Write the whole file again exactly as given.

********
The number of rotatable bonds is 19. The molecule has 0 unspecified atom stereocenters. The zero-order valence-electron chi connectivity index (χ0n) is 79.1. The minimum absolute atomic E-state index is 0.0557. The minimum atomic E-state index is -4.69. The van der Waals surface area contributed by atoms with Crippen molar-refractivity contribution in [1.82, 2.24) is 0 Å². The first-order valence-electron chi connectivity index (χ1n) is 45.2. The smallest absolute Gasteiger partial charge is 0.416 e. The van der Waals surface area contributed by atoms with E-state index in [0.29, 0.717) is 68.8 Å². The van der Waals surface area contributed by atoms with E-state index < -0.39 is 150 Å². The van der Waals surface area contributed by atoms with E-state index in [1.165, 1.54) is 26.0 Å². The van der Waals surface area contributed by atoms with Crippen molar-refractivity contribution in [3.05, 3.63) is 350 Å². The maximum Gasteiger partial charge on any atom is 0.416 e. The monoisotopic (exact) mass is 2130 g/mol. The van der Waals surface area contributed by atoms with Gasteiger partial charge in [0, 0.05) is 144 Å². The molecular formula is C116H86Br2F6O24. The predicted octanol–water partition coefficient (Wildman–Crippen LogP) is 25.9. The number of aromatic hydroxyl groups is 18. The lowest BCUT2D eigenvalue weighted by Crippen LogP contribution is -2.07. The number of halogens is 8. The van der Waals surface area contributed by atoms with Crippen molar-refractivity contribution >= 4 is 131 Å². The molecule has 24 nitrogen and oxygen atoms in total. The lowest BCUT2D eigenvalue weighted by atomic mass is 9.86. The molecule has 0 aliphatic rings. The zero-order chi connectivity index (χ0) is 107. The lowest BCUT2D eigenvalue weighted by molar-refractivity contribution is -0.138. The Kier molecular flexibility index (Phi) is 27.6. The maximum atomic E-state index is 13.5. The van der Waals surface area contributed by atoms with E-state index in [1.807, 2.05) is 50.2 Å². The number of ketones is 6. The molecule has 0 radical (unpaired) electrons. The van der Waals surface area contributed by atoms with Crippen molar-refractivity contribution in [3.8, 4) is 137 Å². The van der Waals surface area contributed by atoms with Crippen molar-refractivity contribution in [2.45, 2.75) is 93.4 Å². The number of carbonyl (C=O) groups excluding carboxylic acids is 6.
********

The number of rotatable bonds is 19. The molecule has 0 unspecified atom stereocenters. The zero-order valence-electron chi connectivity index (χ0n) is 79.1. The minimum absolute atomic E-state index is 0.0557. The minimum atomic E-state index is -4.69. The van der Waals surface area contributed by atoms with Crippen molar-refractivity contribution in [1.82, 2.24) is 0 Å². The first-order valence-electron chi connectivity index (χ1n) is 45.2. The smallest absolute Gasteiger partial charge is 0.416 e. The van der Waals surface area contributed by atoms with E-state index in [0.29, 0.717) is 68.8 Å². The van der Waals surface area contributed by atoms with E-state index < -0.39 is 150 Å². The van der Waals surface area contributed by atoms with E-state index in [1.165, 1.54) is 26.0 Å². The van der Waals surface area contributed by atoms with Crippen molar-refractivity contribution in [3.05, 3.63) is 350 Å². The maximum Gasteiger partial charge on any atom is 0.416 e. The monoisotopic (exact) mass is 2130 g/mol. The van der Waals surface area contributed by atoms with Gasteiger partial charge in [0, 0.05) is 144 Å². The molecular formula is C116H86Br2F6O24. The predicted octanol–water partition coefficient (Wildman–Crippen LogP) is 25.9. The number of aromatic hydroxyl groups is 18. The lowest BCUT2D eigenvalue weighted by Crippen LogP contribution is -2.07. The number of halogens is 8. The van der Waals surface area contributed by atoms with Crippen molar-refractivity contribution >= 4 is 131 Å². The molecule has 24 nitrogen and oxygen atoms in total. The lowest BCUT2D eigenvalue weighted by atomic mass is 9.86. The molecule has 0 aliphatic rings. The zero-order chi connectivity index (χ0) is 107. The lowest BCUT2D eigenvalue weighted by molar-refractivity contribution is -0.138. The Kier molecular flexibility index (Phi) is 27.6. The maximum atomic E-state index is 13.5. The van der Waals surface area contributed by atoms with E-state index in [1.807, 2.05) is 50.2 Å². The number of ketones is 6. The molecule has 0 radical (unpaired) electrons. The van der Waals surface area contributed by atoms with Crippen molar-refractivity contribution in [3.8, 4) is 137 Å². The van der Waals surface area contributed by atoms with Crippen molar-refractivity contribution in [2.45, 2.75) is 93.4 Å². The number of carbonyl (C=O) groups excluding carboxylic acids is 6.